A NASA Astronaut Stays In Orbit With SpaceX And Boeing
Sunita Williams wasn't the kind of kid who wanted to be an astronaut when she grew up. She wanted to be a veterinarian. But she managed to achieve the former kid's dream job, anyway.
Williams, 52, has completed two missions to the International Space Station, spending over 11 months orbiting the Earth in total. She's also noted for her total cumulative spacewalk time, having spent 50 hours and 40 minutes outside the International Space Station. She has continued her career in space on Earth as a member of NASA's Commercial Crew Transportation Capability (CCtCap), a group of veteran astronauts that works with privately held companies like Space X and Boeing to develop spacecraft.
Part of her job is to verify that the companies' spacecraft can launch, maneuver in orbit and dock to stationary spacecraft like the ISS. NASA announced the CCtCap in 2015 as part of "the Obama Administration's plan to partner with U.S. industry to transport astronauts to space, create good-paying American jobs and end the nation's sole reliance on Russia for space travel."
"This is really different from my old job, you know," Williams said. When she became an astronaut, the shuttle was already laid out. "It was all documented and out there, and [I] went through classes to understand all the systems," she said. "The plan was there, and you had to get this, this and this done before you could go fly out in space."
Her path to the stars began with the Navy. Williams graduated from the U.S. Naval Academy with a bachelor's degree in physical science in 1987. After graduation, she was designated a Basic Diving Officer at the Naval Coastal System Command. She was designated a naval aviator in 1989 and went on to log more than 3,000 flight hours in more than 30 different aircraft.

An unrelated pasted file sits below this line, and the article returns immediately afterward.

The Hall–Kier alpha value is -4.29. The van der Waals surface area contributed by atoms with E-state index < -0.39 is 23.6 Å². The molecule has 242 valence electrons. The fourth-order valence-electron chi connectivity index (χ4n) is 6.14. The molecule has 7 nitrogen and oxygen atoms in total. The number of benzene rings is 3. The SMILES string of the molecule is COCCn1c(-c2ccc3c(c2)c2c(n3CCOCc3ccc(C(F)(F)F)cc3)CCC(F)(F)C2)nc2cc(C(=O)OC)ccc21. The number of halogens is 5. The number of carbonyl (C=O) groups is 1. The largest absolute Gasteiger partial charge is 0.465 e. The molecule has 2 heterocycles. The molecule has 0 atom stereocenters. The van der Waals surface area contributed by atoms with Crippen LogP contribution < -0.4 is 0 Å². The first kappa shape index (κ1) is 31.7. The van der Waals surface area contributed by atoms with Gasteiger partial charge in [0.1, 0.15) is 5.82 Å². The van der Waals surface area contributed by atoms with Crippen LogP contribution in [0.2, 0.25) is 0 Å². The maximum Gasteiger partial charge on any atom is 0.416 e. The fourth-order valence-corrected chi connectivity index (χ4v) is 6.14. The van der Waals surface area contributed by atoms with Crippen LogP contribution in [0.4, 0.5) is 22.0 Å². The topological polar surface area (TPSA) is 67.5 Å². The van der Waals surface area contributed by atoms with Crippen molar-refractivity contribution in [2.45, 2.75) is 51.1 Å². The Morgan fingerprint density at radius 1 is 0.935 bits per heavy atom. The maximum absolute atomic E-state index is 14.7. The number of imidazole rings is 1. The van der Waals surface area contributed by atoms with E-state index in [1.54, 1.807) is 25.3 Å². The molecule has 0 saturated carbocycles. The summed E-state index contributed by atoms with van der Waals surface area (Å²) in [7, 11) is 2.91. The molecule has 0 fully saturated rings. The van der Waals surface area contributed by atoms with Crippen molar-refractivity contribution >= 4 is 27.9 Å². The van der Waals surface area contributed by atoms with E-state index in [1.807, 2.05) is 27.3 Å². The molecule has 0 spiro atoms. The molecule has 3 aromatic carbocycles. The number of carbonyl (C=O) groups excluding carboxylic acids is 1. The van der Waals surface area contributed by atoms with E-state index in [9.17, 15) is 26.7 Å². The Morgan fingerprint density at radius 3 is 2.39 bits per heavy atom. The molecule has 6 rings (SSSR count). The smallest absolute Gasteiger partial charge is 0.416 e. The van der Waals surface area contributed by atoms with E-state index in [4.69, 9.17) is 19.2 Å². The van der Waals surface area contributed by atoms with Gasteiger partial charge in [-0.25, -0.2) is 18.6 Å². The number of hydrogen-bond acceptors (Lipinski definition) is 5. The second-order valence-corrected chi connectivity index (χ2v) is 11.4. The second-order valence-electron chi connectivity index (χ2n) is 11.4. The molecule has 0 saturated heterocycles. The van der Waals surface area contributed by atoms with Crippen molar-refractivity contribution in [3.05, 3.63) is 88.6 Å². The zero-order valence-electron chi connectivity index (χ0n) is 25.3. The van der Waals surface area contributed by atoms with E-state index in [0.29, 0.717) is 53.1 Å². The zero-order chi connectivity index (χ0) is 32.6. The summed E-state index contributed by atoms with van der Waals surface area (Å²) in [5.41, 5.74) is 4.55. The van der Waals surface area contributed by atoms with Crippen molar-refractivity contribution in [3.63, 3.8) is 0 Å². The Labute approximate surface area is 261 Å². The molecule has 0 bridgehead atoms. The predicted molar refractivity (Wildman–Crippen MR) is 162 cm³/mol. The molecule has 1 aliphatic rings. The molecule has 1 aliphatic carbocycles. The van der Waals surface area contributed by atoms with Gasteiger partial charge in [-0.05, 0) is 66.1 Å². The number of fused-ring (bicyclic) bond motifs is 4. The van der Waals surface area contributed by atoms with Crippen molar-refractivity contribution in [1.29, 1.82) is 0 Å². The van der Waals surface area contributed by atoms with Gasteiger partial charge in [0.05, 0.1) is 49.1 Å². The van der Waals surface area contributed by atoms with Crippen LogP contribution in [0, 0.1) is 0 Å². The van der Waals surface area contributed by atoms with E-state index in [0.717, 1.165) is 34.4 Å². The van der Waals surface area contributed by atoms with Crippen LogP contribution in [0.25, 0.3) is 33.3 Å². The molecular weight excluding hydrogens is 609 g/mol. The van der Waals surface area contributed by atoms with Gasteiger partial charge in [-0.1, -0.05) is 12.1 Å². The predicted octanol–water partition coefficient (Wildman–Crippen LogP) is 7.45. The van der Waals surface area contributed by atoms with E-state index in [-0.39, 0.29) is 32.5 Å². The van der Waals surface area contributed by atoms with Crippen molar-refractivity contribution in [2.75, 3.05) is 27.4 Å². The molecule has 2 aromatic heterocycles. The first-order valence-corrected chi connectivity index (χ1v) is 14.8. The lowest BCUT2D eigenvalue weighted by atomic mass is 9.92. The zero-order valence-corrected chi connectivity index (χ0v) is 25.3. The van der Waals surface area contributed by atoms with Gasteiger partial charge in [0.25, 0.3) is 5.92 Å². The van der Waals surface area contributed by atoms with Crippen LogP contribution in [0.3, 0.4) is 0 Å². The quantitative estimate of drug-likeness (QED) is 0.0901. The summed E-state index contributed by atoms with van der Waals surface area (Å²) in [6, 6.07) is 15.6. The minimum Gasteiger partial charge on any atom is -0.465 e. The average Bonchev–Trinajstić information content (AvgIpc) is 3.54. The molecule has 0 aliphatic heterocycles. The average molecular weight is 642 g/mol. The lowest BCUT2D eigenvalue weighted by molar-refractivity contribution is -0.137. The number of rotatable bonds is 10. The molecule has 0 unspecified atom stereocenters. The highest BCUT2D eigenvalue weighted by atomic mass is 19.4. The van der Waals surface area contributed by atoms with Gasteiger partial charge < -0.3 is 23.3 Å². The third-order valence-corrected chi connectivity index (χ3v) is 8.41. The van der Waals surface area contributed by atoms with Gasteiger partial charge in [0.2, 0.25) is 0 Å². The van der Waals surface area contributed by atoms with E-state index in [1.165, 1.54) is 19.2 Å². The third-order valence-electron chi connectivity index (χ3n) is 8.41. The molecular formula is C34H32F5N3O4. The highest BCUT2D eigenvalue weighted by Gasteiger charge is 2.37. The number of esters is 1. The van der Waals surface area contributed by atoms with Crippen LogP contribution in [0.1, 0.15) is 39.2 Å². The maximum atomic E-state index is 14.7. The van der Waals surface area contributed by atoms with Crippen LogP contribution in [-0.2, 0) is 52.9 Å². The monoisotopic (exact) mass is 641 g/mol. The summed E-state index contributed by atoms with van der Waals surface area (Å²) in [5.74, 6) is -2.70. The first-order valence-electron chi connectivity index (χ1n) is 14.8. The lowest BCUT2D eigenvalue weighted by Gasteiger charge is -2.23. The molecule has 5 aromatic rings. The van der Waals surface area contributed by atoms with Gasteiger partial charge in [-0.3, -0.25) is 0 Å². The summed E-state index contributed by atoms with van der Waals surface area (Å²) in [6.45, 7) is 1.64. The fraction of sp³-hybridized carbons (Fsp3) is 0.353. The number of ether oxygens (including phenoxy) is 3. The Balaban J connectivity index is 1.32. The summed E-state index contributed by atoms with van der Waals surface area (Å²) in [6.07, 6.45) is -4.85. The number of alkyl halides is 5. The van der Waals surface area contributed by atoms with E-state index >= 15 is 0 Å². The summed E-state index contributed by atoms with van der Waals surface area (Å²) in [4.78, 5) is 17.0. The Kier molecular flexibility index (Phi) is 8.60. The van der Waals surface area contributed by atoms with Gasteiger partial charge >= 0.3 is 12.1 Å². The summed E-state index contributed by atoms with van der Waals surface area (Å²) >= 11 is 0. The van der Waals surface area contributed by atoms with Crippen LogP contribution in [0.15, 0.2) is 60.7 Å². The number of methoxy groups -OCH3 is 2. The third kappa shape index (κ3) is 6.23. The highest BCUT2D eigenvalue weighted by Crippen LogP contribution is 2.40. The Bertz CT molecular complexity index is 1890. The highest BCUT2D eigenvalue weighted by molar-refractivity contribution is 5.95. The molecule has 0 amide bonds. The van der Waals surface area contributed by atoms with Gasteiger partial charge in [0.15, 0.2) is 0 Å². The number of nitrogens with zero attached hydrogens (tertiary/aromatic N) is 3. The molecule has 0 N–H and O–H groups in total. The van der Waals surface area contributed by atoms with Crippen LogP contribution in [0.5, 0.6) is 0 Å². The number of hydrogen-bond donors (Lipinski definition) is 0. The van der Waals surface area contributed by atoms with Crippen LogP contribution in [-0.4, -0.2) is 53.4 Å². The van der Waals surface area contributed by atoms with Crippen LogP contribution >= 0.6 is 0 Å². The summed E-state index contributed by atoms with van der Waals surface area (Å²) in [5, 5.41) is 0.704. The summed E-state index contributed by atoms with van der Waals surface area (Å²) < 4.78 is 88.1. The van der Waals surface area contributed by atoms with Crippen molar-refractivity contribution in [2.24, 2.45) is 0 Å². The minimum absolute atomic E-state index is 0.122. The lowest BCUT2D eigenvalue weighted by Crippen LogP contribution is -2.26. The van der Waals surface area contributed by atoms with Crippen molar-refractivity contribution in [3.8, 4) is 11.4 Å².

Williams received a master's degree in engineering management from the Florida Institute of Technology in 1995. In 1997, she, along with more than 100 other people, applied for a position as an astronaut. After more than a year of interviewing, she was selected by NASA in June 1998. Williams spent five months training for her first mission, and received intensive instruction in shuttle and ISS systems, and water and wilderness survival techniques. Williams also spent nine days underwater in NASA's undersea Aquarius laboratory.
Williams took her first ride into space on Dec. 9, 2006, aboard the STS-116. "We were hootin' and hollering," Williams said of her first takeoff. "It is like the best roller coaster ride you've ever been on."
"You take your gloves off, your gloves start to float," she recalled. "It's a whole different mindset. It's pretty spectacular."
Williams served as Expedition 14/15's flight engineer and returned to Earth on June 22, 2007. On July 14, 2012, Williams returned to the ISS as part of Expedition 32/33 to conduct general research abroad the orbiting laboratory. She returned to Earth on Nov. 18, 2012.